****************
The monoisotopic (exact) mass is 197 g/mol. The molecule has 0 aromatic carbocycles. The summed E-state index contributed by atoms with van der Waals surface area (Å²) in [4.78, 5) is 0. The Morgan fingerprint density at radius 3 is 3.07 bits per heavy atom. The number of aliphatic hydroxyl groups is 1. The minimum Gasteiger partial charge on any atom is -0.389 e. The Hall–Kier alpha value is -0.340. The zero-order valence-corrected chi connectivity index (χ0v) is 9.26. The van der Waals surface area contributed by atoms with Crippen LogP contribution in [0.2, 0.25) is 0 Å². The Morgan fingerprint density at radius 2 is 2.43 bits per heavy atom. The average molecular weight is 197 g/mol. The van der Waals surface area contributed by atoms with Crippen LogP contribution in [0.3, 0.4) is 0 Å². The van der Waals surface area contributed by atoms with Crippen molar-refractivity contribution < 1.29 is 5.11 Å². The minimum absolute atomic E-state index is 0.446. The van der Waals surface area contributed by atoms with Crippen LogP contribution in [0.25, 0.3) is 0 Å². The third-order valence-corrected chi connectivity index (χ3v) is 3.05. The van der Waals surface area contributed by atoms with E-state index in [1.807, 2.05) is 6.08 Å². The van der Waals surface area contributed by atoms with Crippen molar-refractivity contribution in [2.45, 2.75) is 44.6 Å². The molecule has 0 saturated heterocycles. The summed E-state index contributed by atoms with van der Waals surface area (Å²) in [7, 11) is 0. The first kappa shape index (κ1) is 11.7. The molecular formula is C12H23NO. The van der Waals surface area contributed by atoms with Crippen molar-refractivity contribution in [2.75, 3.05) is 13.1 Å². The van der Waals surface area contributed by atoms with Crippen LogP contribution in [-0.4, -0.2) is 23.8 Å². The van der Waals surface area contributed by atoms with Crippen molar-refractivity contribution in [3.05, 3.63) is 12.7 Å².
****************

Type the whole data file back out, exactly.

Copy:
The monoisotopic (exact) mass is 197 g/mol. The molecule has 0 aromatic carbocycles. The summed E-state index contributed by atoms with van der Waals surface area (Å²) in [4.78, 5) is 0. The Morgan fingerprint density at radius 3 is 3.07 bits per heavy atom. The number of aliphatic hydroxyl groups is 1. The minimum Gasteiger partial charge on any atom is -0.389 e. The Hall–Kier alpha value is -0.340. The zero-order valence-corrected chi connectivity index (χ0v) is 9.26. The van der Waals surface area contributed by atoms with Crippen LogP contribution in [0.2, 0.25) is 0 Å². The Morgan fingerprint density at radius 2 is 2.43 bits per heavy atom. The average molecular weight is 197 g/mol. The van der Waals surface area contributed by atoms with Crippen LogP contribution in [0.3, 0.4) is 0 Å². The van der Waals surface area contributed by atoms with Crippen molar-refractivity contribution < 1.29 is 5.11 Å². The minimum absolute atomic E-state index is 0.446. The van der Waals surface area contributed by atoms with Crippen LogP contribution in [0.25, 0.3) is 0 Å². The third-order valence-corrected chi connectivity index (χ3v) is 3.05. The van der Waals surface area contributed by atoms with E-state index in [1.807, 2.05) is 6.08 Å². The van der Waals surface area contributed by atoms with Crippen molar-refractivity contribution in [2.45, 2.75) is 44.6 Å². The molecule has 0 saturated heterocycles. The summed E-state index contributed by atoms with van der Waals surface area (Å²) in [7, 11) is 0. The first kappa shape index (κ1) is 11.7. The molecular formula is C12H23NO. The van der Waals surface area contributed by atoms with Crippen molar-refractivity contribution in [2.75, 3.05) is 13.1 Å². The van der Waals surface area contributed by atoms with Crippen LogP contribution in [-0.4, -0.2) is 23.8 Å². The van der Waals surface area contributed by atoms with Crippen molar-refractivity contribution in [3.05, 3.63) is 12.7 Å².